Review of “The Case for the Resurrection of Jesus” by Habermas and Licona, Chapter 2: Historical Principles Historians Should Employ to Assess the Evidence for the Resurrection of Jesus

“Before we approach the evidence for Jesus’ resurrection, let’s become familiar with some of the principles historians employ to determine whether a particular account in history is credible.”  Habermas and Licona, p. 36

  1. Multiple, independent sources support historical claims.
  2. Attestation by an enemy supports historical claims.
  3. Embarrassing admissions support historical claims.
  4. Eyewitness testimony supports historical claims.
  5. Early testimony supports historical claims.

Gary:  Habermas and Licona use the “traffic accident” analogy to give examples for each of these principles.  Conservative Christians love the traffic accident analogy when discussing the Resurrection.  Conservative Christians imagine that the disciples witnessed the Resurrection of Jesus in the same manner that eyewitnesses witness a traffic accident.  For instance, the minor discrepancies in the four Gospel resurrection accounts are typical of what one would find in four statements by four different eyewitnesses to the same traffic accident.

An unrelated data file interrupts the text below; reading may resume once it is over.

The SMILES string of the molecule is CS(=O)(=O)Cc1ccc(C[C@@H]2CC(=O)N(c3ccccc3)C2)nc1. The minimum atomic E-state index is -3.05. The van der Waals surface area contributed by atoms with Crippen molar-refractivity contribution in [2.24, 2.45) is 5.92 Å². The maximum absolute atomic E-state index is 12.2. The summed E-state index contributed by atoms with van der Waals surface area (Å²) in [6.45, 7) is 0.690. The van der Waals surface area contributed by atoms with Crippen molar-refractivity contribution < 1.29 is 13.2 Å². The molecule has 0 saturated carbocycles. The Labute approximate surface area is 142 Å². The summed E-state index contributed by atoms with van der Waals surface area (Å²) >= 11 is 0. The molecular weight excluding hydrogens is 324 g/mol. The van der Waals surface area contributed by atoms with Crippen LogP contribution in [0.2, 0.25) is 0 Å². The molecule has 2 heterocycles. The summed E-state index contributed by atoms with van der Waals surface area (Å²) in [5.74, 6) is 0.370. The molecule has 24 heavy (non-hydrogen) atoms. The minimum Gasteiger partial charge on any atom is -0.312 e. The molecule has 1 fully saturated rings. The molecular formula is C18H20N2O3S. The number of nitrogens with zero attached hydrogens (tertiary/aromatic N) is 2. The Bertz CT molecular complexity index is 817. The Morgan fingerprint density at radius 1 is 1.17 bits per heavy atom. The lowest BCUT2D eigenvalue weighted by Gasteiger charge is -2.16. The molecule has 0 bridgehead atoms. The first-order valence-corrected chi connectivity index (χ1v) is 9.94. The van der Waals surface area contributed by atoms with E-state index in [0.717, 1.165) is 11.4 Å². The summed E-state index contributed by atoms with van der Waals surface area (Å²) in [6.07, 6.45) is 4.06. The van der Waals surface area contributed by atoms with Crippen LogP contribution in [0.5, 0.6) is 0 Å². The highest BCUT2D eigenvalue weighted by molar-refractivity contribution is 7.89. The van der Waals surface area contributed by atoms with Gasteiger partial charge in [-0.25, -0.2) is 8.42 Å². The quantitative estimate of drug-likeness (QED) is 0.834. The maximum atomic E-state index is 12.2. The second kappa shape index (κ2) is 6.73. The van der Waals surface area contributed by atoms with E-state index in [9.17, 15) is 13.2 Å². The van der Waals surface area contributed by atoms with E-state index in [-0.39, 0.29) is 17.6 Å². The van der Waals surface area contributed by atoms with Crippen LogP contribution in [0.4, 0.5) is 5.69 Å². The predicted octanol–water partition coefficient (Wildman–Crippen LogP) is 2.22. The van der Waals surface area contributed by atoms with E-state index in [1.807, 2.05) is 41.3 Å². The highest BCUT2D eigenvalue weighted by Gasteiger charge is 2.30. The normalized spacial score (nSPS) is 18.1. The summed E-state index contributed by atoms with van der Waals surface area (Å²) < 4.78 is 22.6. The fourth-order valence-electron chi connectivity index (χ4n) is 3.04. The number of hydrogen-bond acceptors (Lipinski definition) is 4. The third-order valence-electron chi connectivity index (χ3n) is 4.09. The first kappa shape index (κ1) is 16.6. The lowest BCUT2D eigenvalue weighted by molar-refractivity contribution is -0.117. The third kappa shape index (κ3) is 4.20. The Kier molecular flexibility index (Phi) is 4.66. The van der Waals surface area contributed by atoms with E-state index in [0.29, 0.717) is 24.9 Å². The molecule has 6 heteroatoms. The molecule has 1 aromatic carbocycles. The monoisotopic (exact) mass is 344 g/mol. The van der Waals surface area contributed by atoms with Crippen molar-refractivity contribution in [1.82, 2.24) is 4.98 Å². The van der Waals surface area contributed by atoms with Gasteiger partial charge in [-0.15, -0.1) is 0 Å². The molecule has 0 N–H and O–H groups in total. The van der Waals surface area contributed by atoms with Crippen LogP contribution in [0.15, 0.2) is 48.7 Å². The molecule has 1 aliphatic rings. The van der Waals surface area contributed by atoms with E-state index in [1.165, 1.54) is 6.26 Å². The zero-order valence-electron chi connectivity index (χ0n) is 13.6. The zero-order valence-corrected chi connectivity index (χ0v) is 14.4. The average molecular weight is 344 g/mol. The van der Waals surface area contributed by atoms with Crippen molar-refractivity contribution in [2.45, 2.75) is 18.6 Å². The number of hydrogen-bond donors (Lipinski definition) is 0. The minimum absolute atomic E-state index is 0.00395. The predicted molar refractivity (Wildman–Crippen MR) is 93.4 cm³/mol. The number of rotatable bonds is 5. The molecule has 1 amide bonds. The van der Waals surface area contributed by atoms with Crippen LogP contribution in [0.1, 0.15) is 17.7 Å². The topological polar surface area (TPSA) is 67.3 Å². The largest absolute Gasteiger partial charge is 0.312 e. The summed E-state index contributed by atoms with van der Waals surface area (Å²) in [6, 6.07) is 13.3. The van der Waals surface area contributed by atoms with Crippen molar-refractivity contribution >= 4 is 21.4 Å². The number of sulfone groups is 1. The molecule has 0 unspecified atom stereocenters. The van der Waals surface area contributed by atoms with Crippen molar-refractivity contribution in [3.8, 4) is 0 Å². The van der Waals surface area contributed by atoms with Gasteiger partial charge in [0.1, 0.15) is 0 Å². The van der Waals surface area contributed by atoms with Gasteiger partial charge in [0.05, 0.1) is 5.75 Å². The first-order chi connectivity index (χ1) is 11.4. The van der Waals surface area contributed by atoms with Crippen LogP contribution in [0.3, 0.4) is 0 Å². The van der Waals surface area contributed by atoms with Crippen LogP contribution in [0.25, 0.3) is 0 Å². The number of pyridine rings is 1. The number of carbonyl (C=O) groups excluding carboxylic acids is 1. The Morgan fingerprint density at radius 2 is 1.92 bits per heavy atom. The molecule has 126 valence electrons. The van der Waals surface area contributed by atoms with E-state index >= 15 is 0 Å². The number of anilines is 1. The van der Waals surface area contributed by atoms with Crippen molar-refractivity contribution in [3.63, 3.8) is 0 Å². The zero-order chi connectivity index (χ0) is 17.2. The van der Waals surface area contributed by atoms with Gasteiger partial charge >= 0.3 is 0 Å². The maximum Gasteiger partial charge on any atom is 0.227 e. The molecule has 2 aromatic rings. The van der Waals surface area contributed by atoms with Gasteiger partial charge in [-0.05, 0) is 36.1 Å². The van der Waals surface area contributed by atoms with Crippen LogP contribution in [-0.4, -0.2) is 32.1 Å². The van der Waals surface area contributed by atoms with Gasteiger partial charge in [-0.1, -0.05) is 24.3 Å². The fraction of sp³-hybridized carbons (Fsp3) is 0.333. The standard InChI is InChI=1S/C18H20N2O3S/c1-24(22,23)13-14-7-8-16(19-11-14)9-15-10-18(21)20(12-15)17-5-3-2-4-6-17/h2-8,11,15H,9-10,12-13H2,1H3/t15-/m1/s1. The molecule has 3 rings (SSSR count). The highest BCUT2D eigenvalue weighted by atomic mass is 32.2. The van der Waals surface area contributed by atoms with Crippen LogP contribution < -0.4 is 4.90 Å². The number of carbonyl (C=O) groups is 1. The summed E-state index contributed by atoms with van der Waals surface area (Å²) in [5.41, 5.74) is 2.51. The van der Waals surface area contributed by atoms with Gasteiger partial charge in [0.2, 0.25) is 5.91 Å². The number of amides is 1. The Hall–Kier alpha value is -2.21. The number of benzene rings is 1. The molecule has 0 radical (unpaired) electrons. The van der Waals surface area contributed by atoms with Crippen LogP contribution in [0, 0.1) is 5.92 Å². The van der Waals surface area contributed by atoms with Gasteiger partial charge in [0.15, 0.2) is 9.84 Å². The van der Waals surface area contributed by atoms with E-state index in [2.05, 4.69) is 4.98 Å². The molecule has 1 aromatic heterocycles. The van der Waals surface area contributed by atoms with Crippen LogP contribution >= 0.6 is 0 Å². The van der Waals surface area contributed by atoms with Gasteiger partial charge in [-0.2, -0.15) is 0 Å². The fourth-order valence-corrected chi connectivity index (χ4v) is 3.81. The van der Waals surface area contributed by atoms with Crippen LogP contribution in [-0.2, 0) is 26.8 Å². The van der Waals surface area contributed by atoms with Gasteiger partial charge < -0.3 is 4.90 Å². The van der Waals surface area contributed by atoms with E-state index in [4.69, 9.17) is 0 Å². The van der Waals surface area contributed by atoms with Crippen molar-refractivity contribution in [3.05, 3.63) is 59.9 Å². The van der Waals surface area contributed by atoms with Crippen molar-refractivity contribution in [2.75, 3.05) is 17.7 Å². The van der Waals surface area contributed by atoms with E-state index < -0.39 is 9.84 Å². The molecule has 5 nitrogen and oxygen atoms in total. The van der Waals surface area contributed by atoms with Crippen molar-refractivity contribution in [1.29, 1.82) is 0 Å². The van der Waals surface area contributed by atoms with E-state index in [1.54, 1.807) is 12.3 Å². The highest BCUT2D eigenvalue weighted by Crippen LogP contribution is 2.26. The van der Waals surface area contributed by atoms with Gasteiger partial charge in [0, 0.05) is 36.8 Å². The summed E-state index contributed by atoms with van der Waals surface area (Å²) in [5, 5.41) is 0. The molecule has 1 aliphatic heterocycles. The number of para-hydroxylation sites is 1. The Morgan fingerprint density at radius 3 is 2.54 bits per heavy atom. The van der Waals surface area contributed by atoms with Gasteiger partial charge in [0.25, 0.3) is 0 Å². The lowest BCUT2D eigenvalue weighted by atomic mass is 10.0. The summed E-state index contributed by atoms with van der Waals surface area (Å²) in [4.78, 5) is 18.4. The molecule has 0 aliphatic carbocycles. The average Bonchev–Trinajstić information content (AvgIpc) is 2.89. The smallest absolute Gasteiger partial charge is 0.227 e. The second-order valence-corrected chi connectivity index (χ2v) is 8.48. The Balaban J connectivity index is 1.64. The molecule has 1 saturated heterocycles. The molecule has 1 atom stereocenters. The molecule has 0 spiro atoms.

But I see a couple of BIG problems with this analogy:

  1. No one in the four Gospels claims to have seen the actual “accident”(the moment of the Resurrection)!
  2. The four persons who have submitted “statements” (the Gospels) regarding the “accident” in question never claim to be eyewitnesses to the accident or to any other event detailed in their statements!*  Most eyewitnesses state for the record that they are eyewitnesses.

Let’s see how Habermas and Licona address these issues (or fail to do so) in the subsequent chapters.

 

*I realize that some conservative Christians believe that the author of the Gospel of John claims that he was an eyewitness but most scholars do not believe that the author was making an eyewitness claim.

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One thought on “Review of “The Case for the Resurrection of Jesus” by Habermas and Licona, Chapter 2: Historical Principles Historians Should Employ to Assess the Evidence for the Resurrection of Jesus

  1. Their arguments are more worn-out than Lance Armstrong’s knees, and no matter how they recycle them they still cannot take them beyond the covers of the bible. And like Armstrong they know they are simply lying. There is no contemporary evidence for any of it.
    And as mentioned before, raised from the dead or resurrection, Lazarus was so much better documented and not a peep.

    Smoke and mirrors.

    As Licona was stripped of his academic position … twice …. after he refused to recant the ‘Not to be taken literally’ account of the Raising of the Dead Saints passage in his 2010 book I’m surprised he has the gall to actually punt this garbage.
    But, then again, he is a Christian and if the evidence won’t stand for itself then someone has to lie for Jesus, right?
    After all, they all do it.

    Like

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